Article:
…it is important to remember that the Not Too Young To Run bill is not about politics; it is about governance. It is about putting a final stop to the brain drain syndrome that makes the youth leave our shores in droves and take their God-given talents to other countries, while we need them here.
On January 2016, the African Union Assembly rose with the decision to devote its theme of the year 2017 to “Harnessing the Demographic Dividend through investments in Youth”. AU recognised that investments made today in the youth, who represent Africa’s greatest asset, will determine the development trajectory of Africa over the next 50 years, and position the continent towards realizing the “Africa We Want”, a strong united and influential global player and partner, as envisioned in Agenda 2063.
As can be easily understood, the greatest investment in youth is political investment, because it holds the key to opening the doors to other developmental concerns like infrastructure, equality, education, health and environment, etc.
We had hoped that by 2019, we would see young people in power, helping to chart the course of governance to an all-inclusive future. But now, the feeling one gets is that the legislators are scared of such a future.
This should not be so. Rather, our distinguished lawmakers should see it as an opportunity for them to write their names in gold. Just like they rightly added it to their score card, it is a noble legacy for which posterity shall reward them and history shall be kind to the Eighth National Assembly. For, in passing the bill, they would have given the right tool of participatory democracy to Nigerians yet to be born.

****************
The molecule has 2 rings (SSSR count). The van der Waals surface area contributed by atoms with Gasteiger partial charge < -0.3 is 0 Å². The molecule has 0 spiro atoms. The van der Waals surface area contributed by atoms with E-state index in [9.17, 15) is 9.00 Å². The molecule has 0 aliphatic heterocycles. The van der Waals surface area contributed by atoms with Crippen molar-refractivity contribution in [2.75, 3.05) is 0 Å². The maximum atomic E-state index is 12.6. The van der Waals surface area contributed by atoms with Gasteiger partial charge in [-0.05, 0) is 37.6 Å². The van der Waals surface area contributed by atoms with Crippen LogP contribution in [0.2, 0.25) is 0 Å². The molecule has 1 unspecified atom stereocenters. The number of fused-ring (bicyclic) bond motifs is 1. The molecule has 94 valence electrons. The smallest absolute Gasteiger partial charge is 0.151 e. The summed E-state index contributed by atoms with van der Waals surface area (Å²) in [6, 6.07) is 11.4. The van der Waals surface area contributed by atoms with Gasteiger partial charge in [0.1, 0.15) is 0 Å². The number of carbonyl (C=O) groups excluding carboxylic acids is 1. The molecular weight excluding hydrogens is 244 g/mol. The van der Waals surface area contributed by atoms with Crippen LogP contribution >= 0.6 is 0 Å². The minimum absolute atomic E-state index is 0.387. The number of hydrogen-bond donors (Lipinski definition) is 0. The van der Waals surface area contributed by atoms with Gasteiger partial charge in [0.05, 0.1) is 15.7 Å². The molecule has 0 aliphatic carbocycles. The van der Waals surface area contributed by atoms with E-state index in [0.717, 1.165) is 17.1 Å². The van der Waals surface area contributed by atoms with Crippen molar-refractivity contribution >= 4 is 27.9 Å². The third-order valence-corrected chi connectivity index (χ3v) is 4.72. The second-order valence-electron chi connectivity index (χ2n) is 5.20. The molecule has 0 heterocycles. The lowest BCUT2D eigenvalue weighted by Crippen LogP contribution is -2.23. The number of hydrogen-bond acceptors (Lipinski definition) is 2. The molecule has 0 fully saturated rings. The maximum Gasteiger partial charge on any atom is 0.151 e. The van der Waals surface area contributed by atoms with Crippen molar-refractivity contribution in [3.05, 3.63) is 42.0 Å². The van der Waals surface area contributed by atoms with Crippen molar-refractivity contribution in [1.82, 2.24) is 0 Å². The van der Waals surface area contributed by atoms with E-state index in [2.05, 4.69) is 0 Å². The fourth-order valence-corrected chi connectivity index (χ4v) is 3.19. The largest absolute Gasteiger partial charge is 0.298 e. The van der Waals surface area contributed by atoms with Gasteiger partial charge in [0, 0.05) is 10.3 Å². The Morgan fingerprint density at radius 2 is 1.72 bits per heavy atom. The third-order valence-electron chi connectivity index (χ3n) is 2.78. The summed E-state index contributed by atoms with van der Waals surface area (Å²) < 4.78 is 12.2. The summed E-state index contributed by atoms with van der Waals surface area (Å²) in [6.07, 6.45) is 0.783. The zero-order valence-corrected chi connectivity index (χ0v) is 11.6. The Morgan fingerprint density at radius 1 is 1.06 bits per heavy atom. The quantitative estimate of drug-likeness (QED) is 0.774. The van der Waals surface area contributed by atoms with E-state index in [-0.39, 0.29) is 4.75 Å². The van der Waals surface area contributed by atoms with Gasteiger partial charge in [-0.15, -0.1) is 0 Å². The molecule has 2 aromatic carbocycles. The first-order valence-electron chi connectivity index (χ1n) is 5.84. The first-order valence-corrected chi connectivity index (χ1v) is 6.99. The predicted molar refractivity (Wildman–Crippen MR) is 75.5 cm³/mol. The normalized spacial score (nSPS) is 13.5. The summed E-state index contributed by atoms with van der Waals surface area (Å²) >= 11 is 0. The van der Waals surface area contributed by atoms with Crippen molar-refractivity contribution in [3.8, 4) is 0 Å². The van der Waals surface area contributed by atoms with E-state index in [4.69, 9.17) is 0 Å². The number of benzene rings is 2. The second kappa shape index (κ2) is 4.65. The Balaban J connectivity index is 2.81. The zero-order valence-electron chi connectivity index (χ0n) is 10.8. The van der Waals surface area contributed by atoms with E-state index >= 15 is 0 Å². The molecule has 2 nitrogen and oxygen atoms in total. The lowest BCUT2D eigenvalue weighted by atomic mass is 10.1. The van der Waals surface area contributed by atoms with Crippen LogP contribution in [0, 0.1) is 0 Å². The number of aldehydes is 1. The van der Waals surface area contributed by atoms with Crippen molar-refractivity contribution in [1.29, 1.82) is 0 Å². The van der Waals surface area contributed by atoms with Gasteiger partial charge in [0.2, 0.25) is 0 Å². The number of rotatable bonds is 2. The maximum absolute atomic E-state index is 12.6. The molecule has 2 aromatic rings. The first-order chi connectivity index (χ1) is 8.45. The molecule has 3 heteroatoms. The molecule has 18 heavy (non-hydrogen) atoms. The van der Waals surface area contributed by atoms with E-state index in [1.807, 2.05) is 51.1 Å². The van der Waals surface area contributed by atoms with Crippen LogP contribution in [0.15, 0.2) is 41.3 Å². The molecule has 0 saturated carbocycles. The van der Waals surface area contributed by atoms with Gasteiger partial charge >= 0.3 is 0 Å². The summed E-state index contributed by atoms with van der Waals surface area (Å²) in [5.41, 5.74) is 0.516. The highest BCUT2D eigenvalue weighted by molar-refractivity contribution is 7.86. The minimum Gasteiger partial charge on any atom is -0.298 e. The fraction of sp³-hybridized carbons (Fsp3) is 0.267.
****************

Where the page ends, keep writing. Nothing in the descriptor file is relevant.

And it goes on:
Third, Nigeria is currently passing through difficult times, and is highly in need of a “cohesion-incentive” to make the youth continue believing in our young democracy. The #NotTooYoungToRun bill, which is celebrated by the world and lauded by the best of political intellectuals, is such a mechanism. It presents yet another opportunity for the youth and the government to see eye-to-eye and hold hands in a journey to birth a people-oriented new Nigeria.
And if the bill dies, a deep crack would be created in the fabric of our national consciousness, which might be hard to heal, as it would feed on the simmering underground tensions in the country to gather its destructive momentum.
History beckons on Senate President Bukola Saraki and House of Representatives Speaker Yakubu Dogara to guard our democratic heritage, entrench noble leadership, equal representation and true patriotism.
Certainly, in times of national need, Providence chooses not necessarily the old and experienced to provide effective leadership. Our founding fathers, Awolowo, Azikiwe, Balewa, built the foundation of this nation as part of the youth. Our present day youth also need their voices, to answer when Nigeria calls comes.
Fourth, it is important to remember that the Not Too Young To Run bill is not about politics; it is about governance. It is about putting a final stop to the brain drain syndrome that makes the youth leave our shores in droves and take their God-given talents to other countries, while we need them here.
It is about ensuring that young people, who nowadays graduate from tertiary institutions in their teenage, also find a place in the political space, should they aspire to such career.
It is about addressing an emerging need in the polity, after witnessing more than seven thousand youth troop out to canvass support for the #NotTooYoungToRun bill in insurgency-ravaged Yobe and Borno States. It is about entrenching true democracy – the choice of the people, who have spoken loud and clear that young Nigerians be given the opportunity to represent their communities, states and nation in matters of governance.
It is about a future that we all want to be part of, and be proud of; a New Nigeria of many faces, including the young and innocent ones. A great Nigeria!
Hamzat Lawal is an activist and a supporter who believes in the Not Too Young To Run bill.